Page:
3/ Consider adding accessible signals for pedestrians with impaired vision

In the relatively short time we were at the intersection, we saw a sight-impaired man crossing Halsted. One Pedestrian Plan tool is accessible pedestrian signals, which provide an auditory or tactile information to help sight-impaired people navigate tricky intersections. If there are known to be sight-impaired people who live or work nearby and who would benefit from this tool regularly, accessible signals should be considered.
This view is on Halsted looking south. (Photo: Bike Walk Lincoln Park) 

An issue we noticed that deserves a mention is how narrow the sidewalk became immediately next to both bus stops on Halsted, likely due to widening the street decades ago to create more lanes for automobiles. My laser measure advised that the distance from the signal pole to the side of North Community Bank (seen in the picture immediately above, right under the green awning) is a mere 3'11".  It's only wide enough to accommodate one person passing at a time comfortably. In an area like this, at the heart of a popular retail district and an important transit hubway, that's really unfortunate. This isn't a problem we can fix quickly because making more room for pedestrians would mean some major redesigns, but we thought it was worth pointing out.

That's our take on the Halsted/Armitage intersection!

However, there are two nearby issues that we believe should be addressed as well. First are the three crosswalks at Armitage and Orchard, at the southern border of Lincoln Park High School.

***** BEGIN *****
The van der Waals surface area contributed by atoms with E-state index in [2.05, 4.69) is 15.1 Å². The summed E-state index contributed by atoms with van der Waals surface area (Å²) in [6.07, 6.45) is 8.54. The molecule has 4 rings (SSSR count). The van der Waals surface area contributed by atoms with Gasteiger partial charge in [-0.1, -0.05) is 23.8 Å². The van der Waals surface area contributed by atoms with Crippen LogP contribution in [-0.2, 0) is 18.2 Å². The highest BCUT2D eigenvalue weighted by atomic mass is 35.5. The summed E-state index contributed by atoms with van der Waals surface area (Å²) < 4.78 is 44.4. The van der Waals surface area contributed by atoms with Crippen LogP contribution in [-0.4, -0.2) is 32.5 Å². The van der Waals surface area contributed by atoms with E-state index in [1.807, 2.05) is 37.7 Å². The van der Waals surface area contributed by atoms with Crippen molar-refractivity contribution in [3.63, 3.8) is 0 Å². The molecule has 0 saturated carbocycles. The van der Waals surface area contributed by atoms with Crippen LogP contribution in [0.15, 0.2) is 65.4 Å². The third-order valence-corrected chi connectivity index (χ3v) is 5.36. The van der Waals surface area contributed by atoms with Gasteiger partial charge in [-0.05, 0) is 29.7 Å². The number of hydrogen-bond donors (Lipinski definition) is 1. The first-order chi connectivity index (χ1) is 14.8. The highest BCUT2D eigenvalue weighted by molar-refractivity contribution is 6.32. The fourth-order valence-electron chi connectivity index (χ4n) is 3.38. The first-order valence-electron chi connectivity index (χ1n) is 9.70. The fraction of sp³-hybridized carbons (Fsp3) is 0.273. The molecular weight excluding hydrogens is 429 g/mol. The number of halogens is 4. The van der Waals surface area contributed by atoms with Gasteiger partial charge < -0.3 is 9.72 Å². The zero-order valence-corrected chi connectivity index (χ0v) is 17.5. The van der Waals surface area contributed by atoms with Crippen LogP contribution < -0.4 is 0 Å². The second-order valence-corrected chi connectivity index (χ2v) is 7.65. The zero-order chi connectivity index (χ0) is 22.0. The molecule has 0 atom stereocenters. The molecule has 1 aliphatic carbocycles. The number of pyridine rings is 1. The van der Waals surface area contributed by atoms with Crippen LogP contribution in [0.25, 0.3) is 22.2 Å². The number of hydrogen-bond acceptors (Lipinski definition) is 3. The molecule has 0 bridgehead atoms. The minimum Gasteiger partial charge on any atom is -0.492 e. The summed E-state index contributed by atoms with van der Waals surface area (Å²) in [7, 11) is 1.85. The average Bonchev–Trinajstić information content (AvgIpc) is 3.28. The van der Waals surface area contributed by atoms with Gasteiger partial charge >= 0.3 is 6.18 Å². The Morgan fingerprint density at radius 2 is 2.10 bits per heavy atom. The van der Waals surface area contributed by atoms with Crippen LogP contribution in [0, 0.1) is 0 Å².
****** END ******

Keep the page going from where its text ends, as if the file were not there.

Lincoln Park High School students and nearby residents would benefit from upgraded crosswalk markings at the intersection of Armitage and Orchard. (Photo: Bike Walk Lincoln Park)
The crosswalks at Orchard still the have outdated "two skinny lines" markings, and they're largely faded as well. Given that 90% of the 2,200 LPHS students arrive at school via train, bus, bike or on foot (commuting data taken from a promotional brochure published by LPHS), we believe this intersection is long overdue for being upgraded to the zebra-style crosswalks.

Second, we note that there is a long stretch of Halsted to the south of Armitage that has no help at all for pedestrians. 
Halsted south of Armitage is densely populated but has little help for pedestrians to cross the street.
(Photo: Bike Walk Lincoln Park)
The distance from Armitage to Willow is .3 miles, but that entire segment doesn't have any stop signs or marked crosswalks. Therefore, drivers on Halsted tend to gather speed since they perceive no reason to slow down. (We note that fast-moving motor vehicles are also detrimental to safe bicycling on this busy bike route.) However, there are residences, shops, bus stops and a playground along Halsted that people on foot want to reach safely. They shouldn't have to choose between either walking .3 miles out of their way to a signallized intersection or "jaywalking" among fast-moving cars just to cross the street. 

Envisioning a better Halsted using Chicago's Pedestrian Plan tools. Note there are bus stops on both sides, and even a playground, but no crosswalk. (Photo: Bike Walk Lincoln Park)
Therefore, we recommend that Alderman Smith consider adding a new marked crosswalk on Halsted at 1900 North, in the vicinity of the bus stops and playground. An in-street Stop for Pedestrian sign should certainly be included in order to increase visibility and chances of drivers stopping.